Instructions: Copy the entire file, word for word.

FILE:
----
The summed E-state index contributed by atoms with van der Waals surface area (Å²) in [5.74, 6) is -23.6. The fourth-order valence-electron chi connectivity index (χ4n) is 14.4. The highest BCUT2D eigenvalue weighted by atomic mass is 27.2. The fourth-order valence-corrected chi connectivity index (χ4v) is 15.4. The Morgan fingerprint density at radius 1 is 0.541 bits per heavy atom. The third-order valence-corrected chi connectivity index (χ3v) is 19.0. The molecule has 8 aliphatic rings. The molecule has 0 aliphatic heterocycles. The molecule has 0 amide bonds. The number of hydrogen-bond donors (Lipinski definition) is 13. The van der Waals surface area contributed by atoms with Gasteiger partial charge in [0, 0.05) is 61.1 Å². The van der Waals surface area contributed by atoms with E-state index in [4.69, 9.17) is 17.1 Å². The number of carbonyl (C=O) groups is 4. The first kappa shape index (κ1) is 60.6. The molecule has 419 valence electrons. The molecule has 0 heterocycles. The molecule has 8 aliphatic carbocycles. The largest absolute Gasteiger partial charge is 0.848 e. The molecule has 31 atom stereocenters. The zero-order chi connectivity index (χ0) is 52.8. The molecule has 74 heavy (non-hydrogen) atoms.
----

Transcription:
The summed E-state index contributed by atoms with van der Waals surface area (Å²) in [5.74, 6) is -23.6. The fourth-order valence-electron chi connectivity index (χ4n) is 14.4. The highest BCUT2D eigenvalue weighted by atomic mass is 27.2. The fourth-order valence-corrected chi connectivity index (χ4v) is 15.4. The Morgan fingerprint density at radius 1 is 0.541 bits per heavy atom. The third-order valence-corrected chi connectivity index (χ3v) is 19.0. The molecule has 8 aliphatic rings. The molecule has 0 aliphatic heterocycles. The molecule has 0 amide bonds. The number of hydrogen-bond donors (Lipinski definition) is 13. The van der Waals surface area contributed by atoms with Gasteiger partial charge in [0, 0.05) is 61.1 Å². The van der Waals surface area contributed by atoms with E-state index in [4.69, 9.17) is 17.1 Å². The number of carbonyl (C=O) groups is 4. The first kappa shape index (κ1) is 60.6. The molecule has 419 valence electrons. The molecule has 0 heterocycles. The molecule has 8 aliphatic carbocycles. The largest absolute Gasteiger partial charge is 0.848 e. The molecule has 31 atom stereocenters. The zero-order chi connectivity index (χ0) is 52.8. The molecule has 74 heavy (non-hydrogen) atoms.